Tag Archives: PwC

If children lose contact with nature, they won’t fight for it

Cover of "Last Child in the Woods: Saving...

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With half of their time spent at screens, the next generation will be poorly equipped to defend the natural world from harm. The Guardian’s George Monbiot

One woe doth tread upon another’s heel, So fast they follow“. That radical green pressure group PriceWaterhouseCoopers warns that even if the present rate of global decarbonisation were to double, we would still be on course for 6C of warming by the end of the century. Confining the rise to 2C requires a sixfold reduction in carbon intensity: far beyond the scope of current policies.

A new report shows that the UK has lost 20% of its breeding birds since 1966: once common species such as willow tits, lesser spotted woodpeckers and turtle doves have all but collapsed; even house sparrows have fallen by two thirds. Ash dieback is just one of many terrifying plant diseases, mostly spread by trade. They now threaten our oaks, pines and chestnuts.

So where are the marches, the occupations, the urgent demands for change? While the surveys show that the great majority would like to see the living planet protected, few are prepared to take action. This, I think, reflects a second environmental crisis: the removal of children from the natural world. The young people we might have expected to lead the defence of nature have less and less to do with it.

We don’t have to disparage the indoor world, which has its own rich ecosystem, to lament children’s disconnection from the outdoor world. But the experiences the two spheres offer are entirely different. There is no substitute for what takes place outdoors; not least because the greatest joys of nature are unscripted. The thought that most of our children will never swim among phosphorescent plankton at night, will never be startled by a salmon leaping, a dolphin breaching, the stoop of a peregrine, or the rustle of a grass snake is almost as sad as the thought that their children might not have the opportunity.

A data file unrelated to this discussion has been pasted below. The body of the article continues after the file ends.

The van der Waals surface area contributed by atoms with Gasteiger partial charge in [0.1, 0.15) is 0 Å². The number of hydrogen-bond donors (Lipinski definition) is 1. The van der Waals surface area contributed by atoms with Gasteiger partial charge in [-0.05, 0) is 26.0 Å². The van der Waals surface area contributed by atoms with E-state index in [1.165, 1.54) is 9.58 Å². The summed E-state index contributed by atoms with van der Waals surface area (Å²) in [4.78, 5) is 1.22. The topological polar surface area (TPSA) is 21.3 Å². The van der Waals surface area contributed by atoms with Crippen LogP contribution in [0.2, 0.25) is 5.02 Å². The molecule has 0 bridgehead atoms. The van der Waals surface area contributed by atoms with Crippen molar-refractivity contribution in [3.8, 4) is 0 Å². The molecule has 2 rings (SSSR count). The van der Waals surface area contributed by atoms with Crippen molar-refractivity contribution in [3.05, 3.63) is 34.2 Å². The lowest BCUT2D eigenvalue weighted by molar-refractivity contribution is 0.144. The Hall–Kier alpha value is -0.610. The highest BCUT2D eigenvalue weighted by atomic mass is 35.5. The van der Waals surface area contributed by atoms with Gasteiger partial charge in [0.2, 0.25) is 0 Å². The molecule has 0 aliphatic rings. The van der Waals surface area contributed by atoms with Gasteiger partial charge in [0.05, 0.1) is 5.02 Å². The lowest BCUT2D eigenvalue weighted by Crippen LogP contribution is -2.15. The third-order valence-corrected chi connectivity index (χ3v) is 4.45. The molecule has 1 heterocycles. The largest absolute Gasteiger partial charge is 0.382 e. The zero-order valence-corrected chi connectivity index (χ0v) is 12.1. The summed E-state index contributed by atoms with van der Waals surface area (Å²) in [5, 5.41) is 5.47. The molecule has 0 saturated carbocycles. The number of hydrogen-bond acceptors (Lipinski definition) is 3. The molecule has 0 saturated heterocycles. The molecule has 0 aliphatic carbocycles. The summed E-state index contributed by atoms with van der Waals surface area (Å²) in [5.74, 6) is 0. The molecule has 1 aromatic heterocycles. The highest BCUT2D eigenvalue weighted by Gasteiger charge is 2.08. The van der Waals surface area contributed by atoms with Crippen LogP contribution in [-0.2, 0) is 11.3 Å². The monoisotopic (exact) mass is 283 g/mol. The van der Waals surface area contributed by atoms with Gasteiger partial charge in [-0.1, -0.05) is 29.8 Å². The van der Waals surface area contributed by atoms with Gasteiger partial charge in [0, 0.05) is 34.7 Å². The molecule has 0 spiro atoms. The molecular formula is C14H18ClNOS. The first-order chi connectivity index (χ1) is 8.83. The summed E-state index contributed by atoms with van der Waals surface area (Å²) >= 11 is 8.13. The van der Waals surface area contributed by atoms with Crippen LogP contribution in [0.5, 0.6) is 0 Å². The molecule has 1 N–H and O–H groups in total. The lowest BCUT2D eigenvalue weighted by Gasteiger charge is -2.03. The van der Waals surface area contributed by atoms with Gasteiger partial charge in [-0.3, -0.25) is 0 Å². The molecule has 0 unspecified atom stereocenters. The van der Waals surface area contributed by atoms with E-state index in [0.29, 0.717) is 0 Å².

The remarkable collapse of children’s engagement with nature – which is even faster than the collapse of the natural world – is recorded in Richard Louv’s book Last Child in the Woods, and in a report published recently by the National Trust. Since the 1970s the area in which children may roam without supervision has decreased by almost 90%. In one generation the proportion of children regularly playing in wild places in the UK has fallen from more than half to fewer than one in 10. In the US, in just six years (1997-2003) children with particular outdoor hobbies fell by half. Eleven- to 15-year-olds in Britain now spend, on average, half their waking day in front of a screen.

There are several reasons for this collapse: parents’ irrational fear of strangers and rational fear of traffic, the destruction of the fortifying commons where previous generations played, the quality of indoor entertainment, the structuring of children’s time, the criminalisation of natural play. The great indoors, as a result, has become a far more dangerous place than the diminished world beyond.